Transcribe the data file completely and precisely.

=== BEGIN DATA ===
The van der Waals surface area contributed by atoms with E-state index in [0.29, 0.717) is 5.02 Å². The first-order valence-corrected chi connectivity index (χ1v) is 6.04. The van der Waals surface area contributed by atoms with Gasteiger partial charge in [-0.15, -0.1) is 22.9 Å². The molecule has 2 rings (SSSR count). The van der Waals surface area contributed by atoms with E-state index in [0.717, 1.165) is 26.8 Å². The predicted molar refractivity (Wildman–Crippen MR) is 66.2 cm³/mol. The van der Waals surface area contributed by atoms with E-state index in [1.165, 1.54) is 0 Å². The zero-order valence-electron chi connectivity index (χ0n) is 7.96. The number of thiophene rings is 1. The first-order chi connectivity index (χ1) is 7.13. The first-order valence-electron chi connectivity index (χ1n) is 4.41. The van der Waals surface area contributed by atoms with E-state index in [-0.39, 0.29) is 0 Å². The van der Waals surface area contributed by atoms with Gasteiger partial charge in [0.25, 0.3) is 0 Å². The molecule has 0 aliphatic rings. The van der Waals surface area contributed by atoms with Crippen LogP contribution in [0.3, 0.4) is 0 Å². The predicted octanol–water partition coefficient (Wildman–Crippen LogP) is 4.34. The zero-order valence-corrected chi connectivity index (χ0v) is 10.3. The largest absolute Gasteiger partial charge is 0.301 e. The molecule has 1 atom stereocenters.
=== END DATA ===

The van der Waals surface area contributed by atoms with E-state index in [0.29, 0.717) is 5.02 Å². The first-order valence-corrected chi connectivity index (χ1v) is 6.04. The van der Waals surface area contributed by atoms with Gasteiger partial charge in [-0.15, -0.1) is 22.9 Å². The molecule has 2 rings (SSSR count). The van der Waals surface area contributed by atoms with E-state index in [0.717, 1.165) is 26.8 Å². The predicted molar refractivity (Wildman–Crippen MR) is 66.2 cm³/mol. The van der Waals surface area contributed by atoms with E-state index in [1.165, 1.54) is 0 Å². The zero-order valence-electron chi connectivity index (χ0n) is 7.96. The number of thiophene rings is 1. The first-order chi connectivity index (χ1) is 7.13. The first-order valence-electron chi connectivity index (χ1n) is 4.41. The van der Waals surface area contributed by atoms with E-state index in [-0.39, 0.29) is 0 Å². The van der Waals surface area contributed by atoms with Gasteiger partial charge in [0.25, 0.3) is 0 Å². The molecule has 0 aliphatic rings. The van der Waals surface area contributed by atoms with Crippen LogP contribution in [0.3, 0.4) is 0 Å². The predicted octanol–water partition coefficient (Wildman–Crippen LogP) is 4.34. The zero-order valence-corrected chi connectivity index (χ0v) is 10.3. The largest absolute Gasteiger partial charge is 0.301 e. The molecule has 1 atom stereocenters.